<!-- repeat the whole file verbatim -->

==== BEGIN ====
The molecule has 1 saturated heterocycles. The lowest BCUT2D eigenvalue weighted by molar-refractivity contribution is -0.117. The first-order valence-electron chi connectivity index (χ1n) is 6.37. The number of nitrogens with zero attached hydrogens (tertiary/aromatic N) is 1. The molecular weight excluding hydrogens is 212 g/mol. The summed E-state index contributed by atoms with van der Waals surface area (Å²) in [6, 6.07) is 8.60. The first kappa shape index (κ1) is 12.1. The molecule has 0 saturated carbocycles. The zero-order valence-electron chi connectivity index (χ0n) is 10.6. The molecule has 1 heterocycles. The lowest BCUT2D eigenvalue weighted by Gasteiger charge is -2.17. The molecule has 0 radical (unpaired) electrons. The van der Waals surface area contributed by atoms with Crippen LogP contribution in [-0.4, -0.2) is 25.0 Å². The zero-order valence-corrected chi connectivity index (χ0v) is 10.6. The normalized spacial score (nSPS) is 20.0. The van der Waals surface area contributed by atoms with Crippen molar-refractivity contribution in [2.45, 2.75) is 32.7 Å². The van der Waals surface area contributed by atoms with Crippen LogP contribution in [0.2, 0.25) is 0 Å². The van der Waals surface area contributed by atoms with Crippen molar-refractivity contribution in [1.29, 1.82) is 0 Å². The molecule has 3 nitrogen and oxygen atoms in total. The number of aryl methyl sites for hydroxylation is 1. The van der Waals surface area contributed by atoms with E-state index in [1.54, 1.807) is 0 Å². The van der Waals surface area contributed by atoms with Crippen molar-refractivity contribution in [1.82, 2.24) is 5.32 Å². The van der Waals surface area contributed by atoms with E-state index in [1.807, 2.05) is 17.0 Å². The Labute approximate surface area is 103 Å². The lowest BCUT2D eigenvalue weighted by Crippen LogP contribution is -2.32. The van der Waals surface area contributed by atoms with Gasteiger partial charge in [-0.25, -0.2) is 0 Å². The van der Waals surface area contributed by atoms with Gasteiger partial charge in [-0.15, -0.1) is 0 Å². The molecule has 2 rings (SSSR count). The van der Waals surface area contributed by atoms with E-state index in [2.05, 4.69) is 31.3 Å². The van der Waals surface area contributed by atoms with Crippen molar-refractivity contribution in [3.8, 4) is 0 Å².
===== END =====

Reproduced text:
The molecule has 1 saturated heterocycles. The lowest BCUT2D eigenvalue weighted by molar-refractivity contribution is -0.117. The first-order valence-electron chi connectivity index (χ1n) is 6.37. The number of nitrogens with zero attached hydrogens (tertiary/aromatic N) is 1. The molecular weight excluding hydrogens is 212 g/mol. The summed E-state index contributed by atoms with van der Waals surface area (Å²) in [6, 6.07) is 8.60. The first kappa shape index (κ1) is 12.1. The molecule has 0 saturated carbocycles. The zero-order valence-electron chi connectivity index (χ0n) is 10.6. The molecule has 1 heterocycles. The lowest BCUT2D eigenvalue weighted by Gasteiger charge is -2.17. The molecule has 0 radical (unpaired) electrons. The van der Waals surface area contributed by atoms with Crippen LogP contribution in [-0.4, -0.2) is 25.0 Å². The zero-order valence-corrected chi connectivity index (χ0v) is 10.6. The normalized spacial score (nSPS) is 20.0. The van der Waals surface area contributed by atoms with Crippen molar-refractivity contribution in [2.45, 2.75) is 32.7 Å². The van der Waals surface area contributed by atoms with Crippen LogP contribution in [0.2, 0.25) is 0 Å². The van der Waals surface area contributed by atoms with Crippen molar-refractivity contribution in [1.29, 1.82) is 0 Å². The molecule has 3 nitrogen and oxygen atoms in total. The number of aryl methyl sites for hydroxylation is 1. The van der Waals surface area contributed by atoms with E-state index in [1.54, 1.807) is 0 Å². The van der Waals surface area contributed by atoms with Crippen molar-refractivity contribution in [1.82, 2.24) is 5.32 Å². The van der Waals surface area contributed by atoms with E-state index in [1.807, 2.05) is 17.0 Å². The Labute approximate surface area is 103 Å². The lowest BCUT2D eigenvalue weighted by Crippen LogP contribution is -2.32. The van der Waals surface area contributed by atoms with Gasteiger partial charge in [-0.25, -0.2) is 0 Å². The van der Waals surface area contributed by atoms with Gasteiger partial charge in [-0.15, -0.1) is 0 Å². The molecule has 2 rings (SSSR count). The van der Waals surface area contributed by atoms with E-state index in [2.05, 4.69) is 31.3 Å². The van der Waals surface area contributed by atoms with Crippen molar-refractivity contribution in [3.8, 4) is 0 Å².